Tying CEO compensation to the stock price was a bad idea. Corporate Boards, which are supposed to represent shareholders, primarily represent the CEO's who appointed them to the Board. The only shareholders who influence corporations are institutional investors. Most of them are only renters of the shares that they hold. They buy and sell stocks to achieve short term performance goals that meet the needs of their clients as well. Corporate management and institutional investors are linked at the hip. They care primarily about short term financial performance. A lot of "creative accounting" has been developed to assist in achieving that goal.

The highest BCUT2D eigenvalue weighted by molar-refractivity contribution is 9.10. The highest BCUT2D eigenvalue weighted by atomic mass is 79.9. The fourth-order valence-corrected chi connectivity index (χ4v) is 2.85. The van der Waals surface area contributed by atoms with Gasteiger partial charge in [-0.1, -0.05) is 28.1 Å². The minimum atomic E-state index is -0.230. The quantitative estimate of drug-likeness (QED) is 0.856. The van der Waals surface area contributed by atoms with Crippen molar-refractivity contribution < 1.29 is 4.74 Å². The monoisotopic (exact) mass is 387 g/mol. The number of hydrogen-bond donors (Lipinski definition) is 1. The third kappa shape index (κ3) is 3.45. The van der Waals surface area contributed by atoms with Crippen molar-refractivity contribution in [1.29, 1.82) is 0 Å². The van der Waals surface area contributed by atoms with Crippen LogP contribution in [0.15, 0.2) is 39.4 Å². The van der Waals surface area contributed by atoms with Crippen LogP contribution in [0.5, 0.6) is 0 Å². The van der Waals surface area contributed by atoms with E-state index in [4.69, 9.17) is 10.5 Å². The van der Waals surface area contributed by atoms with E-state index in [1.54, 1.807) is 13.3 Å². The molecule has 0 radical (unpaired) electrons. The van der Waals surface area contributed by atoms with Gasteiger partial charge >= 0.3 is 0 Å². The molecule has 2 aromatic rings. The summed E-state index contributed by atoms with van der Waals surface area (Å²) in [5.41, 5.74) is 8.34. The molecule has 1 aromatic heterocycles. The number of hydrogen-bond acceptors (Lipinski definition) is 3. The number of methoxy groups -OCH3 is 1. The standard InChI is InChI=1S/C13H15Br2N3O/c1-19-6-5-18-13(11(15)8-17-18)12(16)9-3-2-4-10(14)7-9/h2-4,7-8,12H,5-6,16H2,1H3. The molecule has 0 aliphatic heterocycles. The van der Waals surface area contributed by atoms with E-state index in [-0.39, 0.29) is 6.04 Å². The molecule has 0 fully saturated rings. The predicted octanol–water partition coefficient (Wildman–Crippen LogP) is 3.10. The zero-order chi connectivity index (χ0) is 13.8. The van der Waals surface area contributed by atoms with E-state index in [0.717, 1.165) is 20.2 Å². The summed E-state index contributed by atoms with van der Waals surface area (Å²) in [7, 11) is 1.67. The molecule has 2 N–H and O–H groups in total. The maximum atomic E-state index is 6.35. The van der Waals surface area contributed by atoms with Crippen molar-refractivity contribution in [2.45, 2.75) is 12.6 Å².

Its good to see that some of of our leading business schools recognize the folly in the singular focus on the stock price. Efforts to change the current arrangement will be resisted by corporate managements and by Wall Street. On the other hand, ideas can be powerful. Most people understand that stock prices have a momentum of their own. They do not always serve as a good measure of management performance. More importantly, however, corporations should have broader goals than hitting their quarterly financial targets. In the US corporations are regarded as individuals whose rights are protected by the Constitution. They should act more like responsible citizens of the states that have granted them those rights and protections.